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Successful regeneration

Resident engagement is a vital part of regenerating estates, says Housing Forum chair Andy von Bradsky

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Andy von Bradsky

One of the government’s key housing policy agendas is to throw a national spotlight on the much-needed regeneration of our run-down housing estates. In January, former prime minister David Cameron announced a bold programme to tackle post-War estates across the country that are ripe for redevelopment, as well as a new funding programme.

Alongside the housing minister, Lord Heseltine was made co-chair of the Estate Regeneration Advisory Panel, comprising a group of industry experts to help with the programme. In response, four experts from leading architectural practices, each with more than 25 years’ experience of working in the estate regeneration sector, including myself, published Altered Estates, which set out the principles of successful regeneration, bringing together their collective experience of previous government initiatives.

In particular, the report addresses the tensions that have arisen in recent times between landowners who want to optimise their assets to provide housing for a range of different needs in their area, and residents who believe the estate belongs to those who live on them, with accusations of gentrification and social cleansing owing to a loss of social housing.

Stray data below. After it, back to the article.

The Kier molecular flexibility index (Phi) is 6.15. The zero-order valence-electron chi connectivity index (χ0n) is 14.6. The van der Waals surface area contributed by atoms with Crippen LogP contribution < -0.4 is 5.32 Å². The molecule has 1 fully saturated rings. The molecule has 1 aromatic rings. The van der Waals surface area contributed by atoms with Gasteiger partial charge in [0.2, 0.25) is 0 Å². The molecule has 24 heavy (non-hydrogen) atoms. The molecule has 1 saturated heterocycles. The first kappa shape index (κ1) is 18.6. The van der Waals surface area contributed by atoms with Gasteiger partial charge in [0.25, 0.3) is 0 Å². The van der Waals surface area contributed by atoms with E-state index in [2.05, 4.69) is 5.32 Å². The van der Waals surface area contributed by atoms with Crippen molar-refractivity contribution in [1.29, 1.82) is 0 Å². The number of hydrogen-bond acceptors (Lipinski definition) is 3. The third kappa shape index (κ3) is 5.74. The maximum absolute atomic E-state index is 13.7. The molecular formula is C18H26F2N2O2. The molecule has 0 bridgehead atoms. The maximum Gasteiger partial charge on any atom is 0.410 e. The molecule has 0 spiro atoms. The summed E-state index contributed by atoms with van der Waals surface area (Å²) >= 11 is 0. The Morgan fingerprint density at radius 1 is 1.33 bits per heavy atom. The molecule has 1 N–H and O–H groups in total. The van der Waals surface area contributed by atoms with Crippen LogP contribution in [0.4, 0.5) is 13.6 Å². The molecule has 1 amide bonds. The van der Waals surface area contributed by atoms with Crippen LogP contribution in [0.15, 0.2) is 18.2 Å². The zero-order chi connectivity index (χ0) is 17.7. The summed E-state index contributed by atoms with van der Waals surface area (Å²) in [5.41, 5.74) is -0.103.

The report contains some key messages for success.

Setting out clear objectives

At the outset, the landowner, whether local authority, housing association or other public body, should set out clear objectives for regeneration and be wholly committed to, and supportive of, exploring options for change. Political leadership and officer support is essential and will need to be sustained for the duration of the project, which will likely span economic and political cycles.

The landowner must engage with existing residents in a transparent and consistent way that builds trust and an open relationship throughout the process. It must be inclusive, demonstrable and reach all sections of the community, with a preference for hands-on engagement rather than tokenistic consultation and information dissemination.

A structured option appraisal methodology should be used to assess the favoured approach to regeneration by comparing financial, social and environmental benefits of different scenarios from full demolition to full refurbishment. It is important to measure this against a do-nothing approach as a baseline so that landowners and residents understand the economic and social implications in the event of not going ahead with regeneration.

Residents should be engaged in shaping and deciding upon the outcome, with a clear understanding of the quantifiable and non-quantifiable benefits of each option. A fair deal should be set out in a residents’ charter that covers issues such as the commitment to tenants in terms of recompense, replacement housing and level of service, as a foundation to a detailed offer. There should not be a presumption in favour of any one approach and the outcome from the process may lead to full refurbishment, infill and intensification or demolition and rebuild. There should be a mechanism for determining the majority preferences at key stages leading up to the submission of a planning application, whether through a ballot, referenda or other means of measuring community support.

Getting the design right